The shipping cost scenario is a red herring, there is something else that's going on here and after years of this price hiking people are getting cheesed. It doesn't help when the $499 price is converted to 267 in a journalistic piece, and it's advertised at 339 on the UK store...nobody bothered to factor the taxes into the equation.

mpw
Jan 18, 2005, 03:42 PM
I pay a lot more for French wine than I would if I lived in France.

I love a good English stilton, and the price I pay for it here is highway robbery.

You think a Samsung TV is as cheap in the U.S. as it is in South Korea?

It's called importation. It costs money. :rolleyes:

Not strictly true some things are cheaper in the US than they are in the UK even though they're made in the UK. The difference is down to how much the consumer is willing to pay and how much the manufacturer wants to make. Doesn't seem fair sometimes but that's just business. Apple (and others) would charge 10x what they charge in the UK in the US if they thought they'd get away with it, but they won't so they don't.

A couple of examples of how the market dictates the price of goods and not the cost of manufacture.
1) Peugeot 106 (euro hatchback) costs more to make than the newer 206 but the 206 is the next rung up the brand model range so is sold for more because they can and just make more money.
2) The ailing watch maker Sekonda took on a new CEO who turned the company round by doubling the price of the watches. Not only did they make more per watch but people thought they were better watches so they sold more in markets where the image mattered more than the product.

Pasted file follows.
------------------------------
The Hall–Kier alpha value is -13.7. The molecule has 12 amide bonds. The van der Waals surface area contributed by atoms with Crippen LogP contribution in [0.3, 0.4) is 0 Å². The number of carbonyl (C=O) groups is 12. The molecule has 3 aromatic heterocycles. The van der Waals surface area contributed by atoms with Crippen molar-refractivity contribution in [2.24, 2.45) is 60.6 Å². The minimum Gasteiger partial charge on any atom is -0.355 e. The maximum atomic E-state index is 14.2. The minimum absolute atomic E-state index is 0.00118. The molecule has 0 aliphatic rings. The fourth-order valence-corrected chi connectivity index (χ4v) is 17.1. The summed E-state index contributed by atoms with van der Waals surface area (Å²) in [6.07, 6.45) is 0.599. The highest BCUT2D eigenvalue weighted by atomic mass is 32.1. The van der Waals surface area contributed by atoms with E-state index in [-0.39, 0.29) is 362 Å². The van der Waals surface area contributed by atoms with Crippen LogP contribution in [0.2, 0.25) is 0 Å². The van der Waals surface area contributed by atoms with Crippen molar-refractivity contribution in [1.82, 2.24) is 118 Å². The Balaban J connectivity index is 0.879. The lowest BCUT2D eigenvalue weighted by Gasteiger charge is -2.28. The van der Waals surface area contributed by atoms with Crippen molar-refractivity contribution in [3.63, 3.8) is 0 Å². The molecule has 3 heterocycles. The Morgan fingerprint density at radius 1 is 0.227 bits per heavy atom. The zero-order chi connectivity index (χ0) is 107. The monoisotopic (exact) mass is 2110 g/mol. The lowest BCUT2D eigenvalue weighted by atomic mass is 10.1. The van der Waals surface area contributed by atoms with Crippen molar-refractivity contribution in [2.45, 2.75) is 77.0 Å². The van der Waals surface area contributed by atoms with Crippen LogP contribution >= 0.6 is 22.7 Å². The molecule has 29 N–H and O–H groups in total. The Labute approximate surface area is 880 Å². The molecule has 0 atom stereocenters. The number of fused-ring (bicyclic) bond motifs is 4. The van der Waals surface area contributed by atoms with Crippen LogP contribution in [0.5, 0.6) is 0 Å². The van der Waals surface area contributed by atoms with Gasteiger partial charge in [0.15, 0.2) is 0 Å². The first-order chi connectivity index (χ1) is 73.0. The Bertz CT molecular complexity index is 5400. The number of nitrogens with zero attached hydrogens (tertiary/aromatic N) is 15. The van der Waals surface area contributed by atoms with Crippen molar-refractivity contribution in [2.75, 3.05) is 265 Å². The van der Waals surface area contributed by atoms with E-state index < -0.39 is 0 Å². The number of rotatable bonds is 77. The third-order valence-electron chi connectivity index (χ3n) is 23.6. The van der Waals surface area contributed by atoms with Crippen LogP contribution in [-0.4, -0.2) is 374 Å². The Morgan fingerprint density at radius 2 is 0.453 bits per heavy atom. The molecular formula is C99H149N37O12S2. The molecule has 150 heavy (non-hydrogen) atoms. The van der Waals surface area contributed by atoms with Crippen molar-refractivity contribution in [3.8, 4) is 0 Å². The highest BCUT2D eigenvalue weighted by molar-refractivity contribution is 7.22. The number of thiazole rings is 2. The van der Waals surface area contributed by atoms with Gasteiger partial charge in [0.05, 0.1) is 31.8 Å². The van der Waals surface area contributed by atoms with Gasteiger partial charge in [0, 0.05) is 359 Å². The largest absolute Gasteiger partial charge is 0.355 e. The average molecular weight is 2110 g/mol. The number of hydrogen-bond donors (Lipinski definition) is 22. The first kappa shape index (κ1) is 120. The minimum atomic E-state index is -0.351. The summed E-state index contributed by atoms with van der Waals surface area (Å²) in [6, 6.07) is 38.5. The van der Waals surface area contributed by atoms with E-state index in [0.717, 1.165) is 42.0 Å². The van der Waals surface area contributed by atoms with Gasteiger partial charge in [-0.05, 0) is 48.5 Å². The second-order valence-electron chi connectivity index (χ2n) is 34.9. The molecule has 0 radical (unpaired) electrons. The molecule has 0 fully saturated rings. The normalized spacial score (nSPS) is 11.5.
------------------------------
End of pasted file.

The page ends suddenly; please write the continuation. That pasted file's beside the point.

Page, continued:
The same could be said for iPods do they cost more than other mp3 players to build? I doubt it. Do they sell for more just because we will buy them? You bet they do. Could we choose to buy the lesser brand? Yes, so you can't say it's not fair.

wrldwzrd89
Jan 18, 2005, 03:47 PM
Clearly the tax situation in the US is messed up if retailers almost have to quote the price without tax (because they're allowed to) due to the different sales tax rates in different states. In the UK it makes sense to include the tax in the quoted price because it's the same everywhere in the UK. Does the European Union have the same sales tax rate everywhere like the UK does?

24C
Jan 18, 2005, 03:50 PM
...snip...Also I think you'll find that Apples 20" Cinema Display comes out about 6 or $11 cheaper in the UK than the US.

I would do your sums on this again, well :confused: , 'cos it doesn't happen :)

24C
Jan 18, 2005, 03:54 PM
...snip...Does the European Union have the same sales tax rate everywhere like the UK does?

In some member states it is at least 20%, not 17.5% as in the UK. AFAIK Luxembourg is the lowest, which is why Apples' iTunes operation is there.

raeble
Jan 18, 2005, 04:00 PM
Dell 2400 in the US $459 which converts to 245. Dell UK charge 380 so there's an 'overcharge' of 55%. Err where's the complaint about Dells pricing?
Well the article is about people complaining about mac's isn't it? I'm sure people do complain about Dell's being over priced along with all the other imports.

There have been numerous tv programs and articles of late in the uk about how much more overpriced the uk is in comparison to the us and canada even with taxes included in the price, this could be what is starting to get on people's nerves, before there was never this information so people didn't know to complain.